1. Every prescribed person making a payment in full or part (including a payment by way of advance) to any person on account of rent of immovable property (including rent of furniture and fixtures, and amounts for services relating to such property) shall deduct tax from the gross amount of rent paid at the rate specified in Division V of Part III of the First Schedule.
  2. The tax deducted under point (1) shall be a final tax on the income from property.
  3. In this section, “prescribed person” means;
  • the Federal Government;
  • a Provincial Government;
  • local authority;
  • a company;
  • a non-profit organization;
  • a diplomatic mission of a foreign state; or
  • any other person notified by the Central Board of Revenue for the purpose of this section.


  1. An income property can be a good investment for a variety of reasons. It offers an alternative to standard market investments in stock equity and company bonds. Additionally, it offers an investor the security of real property with many investment diversification benefits.
  1. Investing in real estate for income requires a broad range of considerations. Interest rates and the housing market environment are top considerations for real estate investors. Location, rent levels and the potential for return are usually also leading concerns for a investor seeking to buy and rent a property for income.


  1. Property income is nominal revenues minus expenses for variable inputs (labor, purchased materials and services). Property income represents the return for the supply of both physical capital and financial capital.
  2. Capitalist economic systems are usually defined as those systems where the means of production are privately owned through equitystockbonds or privately held by a group of owners so that the income generated by property (Capital goods, land, and financial assets) accrues to a small subset of the population while the majority of the population subsists primarily through wages, salaries or commissions.
  3. In Marxian economics and related schools, property income is a portion of the surplus value produced by an economy, where “surplus value” refers to value beyond what is needed for subsistence. As such, income derived through property ownership constitutes a type of “unearned income” on the basis of economic exploitation for the capitalist class that receives and lives off of property income, because its recipients receive property income by virtue of owning property regardless of their contribution to the social product. As such, the existence of property income based on private property forms the basis for the class division in capitalist economies.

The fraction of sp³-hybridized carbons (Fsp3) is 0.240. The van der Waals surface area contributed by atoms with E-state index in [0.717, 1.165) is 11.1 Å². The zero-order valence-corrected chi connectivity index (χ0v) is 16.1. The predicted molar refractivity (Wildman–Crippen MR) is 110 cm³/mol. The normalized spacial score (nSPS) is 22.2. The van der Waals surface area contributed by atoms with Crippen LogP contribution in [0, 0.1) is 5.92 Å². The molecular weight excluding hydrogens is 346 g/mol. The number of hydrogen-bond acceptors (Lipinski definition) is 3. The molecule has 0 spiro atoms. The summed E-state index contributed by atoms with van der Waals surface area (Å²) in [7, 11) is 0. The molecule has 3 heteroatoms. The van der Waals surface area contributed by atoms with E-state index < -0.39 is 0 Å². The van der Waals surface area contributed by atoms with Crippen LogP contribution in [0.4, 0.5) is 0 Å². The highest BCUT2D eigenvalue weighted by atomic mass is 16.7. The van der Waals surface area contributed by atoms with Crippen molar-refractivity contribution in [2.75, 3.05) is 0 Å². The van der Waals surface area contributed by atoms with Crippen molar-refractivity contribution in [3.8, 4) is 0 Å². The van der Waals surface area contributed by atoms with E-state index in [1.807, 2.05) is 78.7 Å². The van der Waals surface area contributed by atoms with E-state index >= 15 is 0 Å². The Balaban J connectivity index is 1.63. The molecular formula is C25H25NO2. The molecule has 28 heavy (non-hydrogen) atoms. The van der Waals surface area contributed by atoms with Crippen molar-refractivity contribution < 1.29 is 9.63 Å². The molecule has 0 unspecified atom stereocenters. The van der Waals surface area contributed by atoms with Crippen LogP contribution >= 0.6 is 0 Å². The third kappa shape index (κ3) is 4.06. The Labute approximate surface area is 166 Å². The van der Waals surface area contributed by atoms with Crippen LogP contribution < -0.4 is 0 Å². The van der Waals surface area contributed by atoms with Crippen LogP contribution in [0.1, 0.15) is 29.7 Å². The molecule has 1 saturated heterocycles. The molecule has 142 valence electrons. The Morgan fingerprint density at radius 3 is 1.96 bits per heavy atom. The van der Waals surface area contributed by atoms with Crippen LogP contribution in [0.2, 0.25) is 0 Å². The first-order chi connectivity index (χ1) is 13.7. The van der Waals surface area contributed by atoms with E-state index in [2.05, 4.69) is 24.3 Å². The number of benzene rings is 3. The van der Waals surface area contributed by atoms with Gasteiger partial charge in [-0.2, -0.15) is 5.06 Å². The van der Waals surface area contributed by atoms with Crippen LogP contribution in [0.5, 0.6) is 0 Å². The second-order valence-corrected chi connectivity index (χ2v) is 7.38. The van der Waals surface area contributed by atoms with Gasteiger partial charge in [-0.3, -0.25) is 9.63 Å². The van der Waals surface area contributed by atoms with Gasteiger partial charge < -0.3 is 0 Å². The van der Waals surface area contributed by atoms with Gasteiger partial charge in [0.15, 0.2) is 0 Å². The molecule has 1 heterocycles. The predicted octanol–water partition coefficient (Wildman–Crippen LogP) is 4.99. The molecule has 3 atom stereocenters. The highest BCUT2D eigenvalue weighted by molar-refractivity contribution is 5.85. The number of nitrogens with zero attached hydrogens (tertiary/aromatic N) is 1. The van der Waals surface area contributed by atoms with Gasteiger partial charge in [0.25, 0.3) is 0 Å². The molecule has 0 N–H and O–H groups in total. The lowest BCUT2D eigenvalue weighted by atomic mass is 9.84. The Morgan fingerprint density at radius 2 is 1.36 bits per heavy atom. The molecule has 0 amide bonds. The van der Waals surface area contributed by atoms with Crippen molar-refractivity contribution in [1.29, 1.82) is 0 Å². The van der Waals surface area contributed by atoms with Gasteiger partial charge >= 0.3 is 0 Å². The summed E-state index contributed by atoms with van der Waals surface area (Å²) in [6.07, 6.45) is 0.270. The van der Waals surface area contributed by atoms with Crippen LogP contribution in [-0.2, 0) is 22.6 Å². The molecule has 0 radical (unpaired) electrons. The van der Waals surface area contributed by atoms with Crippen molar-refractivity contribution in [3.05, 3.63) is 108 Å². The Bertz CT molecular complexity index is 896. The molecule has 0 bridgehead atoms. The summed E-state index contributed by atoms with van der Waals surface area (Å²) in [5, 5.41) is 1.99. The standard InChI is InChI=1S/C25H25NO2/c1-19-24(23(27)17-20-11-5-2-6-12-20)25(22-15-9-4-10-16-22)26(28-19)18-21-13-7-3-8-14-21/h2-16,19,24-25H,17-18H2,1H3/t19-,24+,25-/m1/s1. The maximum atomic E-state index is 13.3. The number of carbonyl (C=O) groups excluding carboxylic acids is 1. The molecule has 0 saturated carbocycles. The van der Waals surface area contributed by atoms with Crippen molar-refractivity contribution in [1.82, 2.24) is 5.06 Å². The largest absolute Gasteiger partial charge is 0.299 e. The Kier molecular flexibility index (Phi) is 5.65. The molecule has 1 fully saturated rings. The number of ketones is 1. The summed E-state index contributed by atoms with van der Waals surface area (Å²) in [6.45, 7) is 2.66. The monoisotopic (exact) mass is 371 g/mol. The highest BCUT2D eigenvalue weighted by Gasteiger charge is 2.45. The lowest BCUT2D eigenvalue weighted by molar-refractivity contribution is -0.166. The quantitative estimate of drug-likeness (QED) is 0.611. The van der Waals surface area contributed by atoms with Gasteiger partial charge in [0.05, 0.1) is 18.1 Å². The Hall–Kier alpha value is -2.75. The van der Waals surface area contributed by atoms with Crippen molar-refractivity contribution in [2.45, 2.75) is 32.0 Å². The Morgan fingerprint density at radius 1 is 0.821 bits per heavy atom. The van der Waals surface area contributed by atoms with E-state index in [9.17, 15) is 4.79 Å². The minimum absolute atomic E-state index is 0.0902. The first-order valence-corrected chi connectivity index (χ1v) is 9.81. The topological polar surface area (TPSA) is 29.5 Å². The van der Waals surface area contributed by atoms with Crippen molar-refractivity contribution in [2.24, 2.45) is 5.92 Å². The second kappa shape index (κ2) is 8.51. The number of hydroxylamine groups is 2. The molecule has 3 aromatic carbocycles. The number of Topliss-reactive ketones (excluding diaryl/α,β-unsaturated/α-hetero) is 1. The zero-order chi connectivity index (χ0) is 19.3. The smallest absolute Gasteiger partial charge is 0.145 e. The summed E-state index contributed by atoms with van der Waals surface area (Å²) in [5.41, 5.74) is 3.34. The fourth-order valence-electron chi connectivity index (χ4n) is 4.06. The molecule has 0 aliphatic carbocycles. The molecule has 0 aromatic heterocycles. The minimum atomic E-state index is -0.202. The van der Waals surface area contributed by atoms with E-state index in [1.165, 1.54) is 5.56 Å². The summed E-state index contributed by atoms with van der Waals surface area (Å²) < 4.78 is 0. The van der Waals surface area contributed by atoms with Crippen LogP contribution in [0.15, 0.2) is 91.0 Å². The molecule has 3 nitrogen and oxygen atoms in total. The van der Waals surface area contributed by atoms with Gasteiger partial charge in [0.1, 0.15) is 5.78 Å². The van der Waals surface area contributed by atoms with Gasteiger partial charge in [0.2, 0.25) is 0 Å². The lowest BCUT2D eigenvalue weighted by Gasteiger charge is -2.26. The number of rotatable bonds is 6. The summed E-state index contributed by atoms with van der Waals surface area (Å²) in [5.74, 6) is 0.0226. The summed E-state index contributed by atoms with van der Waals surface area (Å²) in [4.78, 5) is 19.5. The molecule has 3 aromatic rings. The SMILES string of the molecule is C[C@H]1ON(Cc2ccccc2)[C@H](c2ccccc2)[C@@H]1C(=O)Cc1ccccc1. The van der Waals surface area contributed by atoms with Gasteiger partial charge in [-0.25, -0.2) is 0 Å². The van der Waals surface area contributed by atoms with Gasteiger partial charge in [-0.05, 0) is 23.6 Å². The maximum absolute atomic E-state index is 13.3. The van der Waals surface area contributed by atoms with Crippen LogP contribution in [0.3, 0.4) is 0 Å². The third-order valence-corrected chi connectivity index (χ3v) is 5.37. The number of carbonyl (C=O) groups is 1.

4. One economic perspective is to bring productive property under public ownership so that each citizen would receive a share of the property income in addition to their normal wage or salary. This would eliminate class distinctions, reduce economic inequality, and enable greater economic stability.


  1. Unfortunately, we have to pay tax on property income. Property income profits are taxable, unless they fall within one of the specific reliefs or allowances.
  2. If the reliefs or allowances do not apply to our income, then we will need to pay income tax on any profits (broadly, property income less allowable expenses).
  3. ‘Income’ is normally the rent due from the tenants, but also taxable are payments in kind, for example, gardening or cleaning the property instead of paying rent.


The following rates are for Individuals and AOPs;

DESCRIPTION                                                                                                                                          RATES

Where Annual Rent is less than or equal to 200,000                                                                                  0.00%

Where Annual Rent is more than 200,000 but less than 600,000                                                         5% of the amount above 200,000

Where Annual Rent is more than 600,000 but less than 1,000,000                                                     20,000 + 15% of the amount above 600,000

Where Annual Rent is more than 1,000,000 but less than 2,000,000                                                  60,000 + 15% of the amount above 1,000,000

Where Annual Rent is more than 2,000,000                                                                                               210,000 + 20% of the amount above 2,000,000

Ikram Ul Haq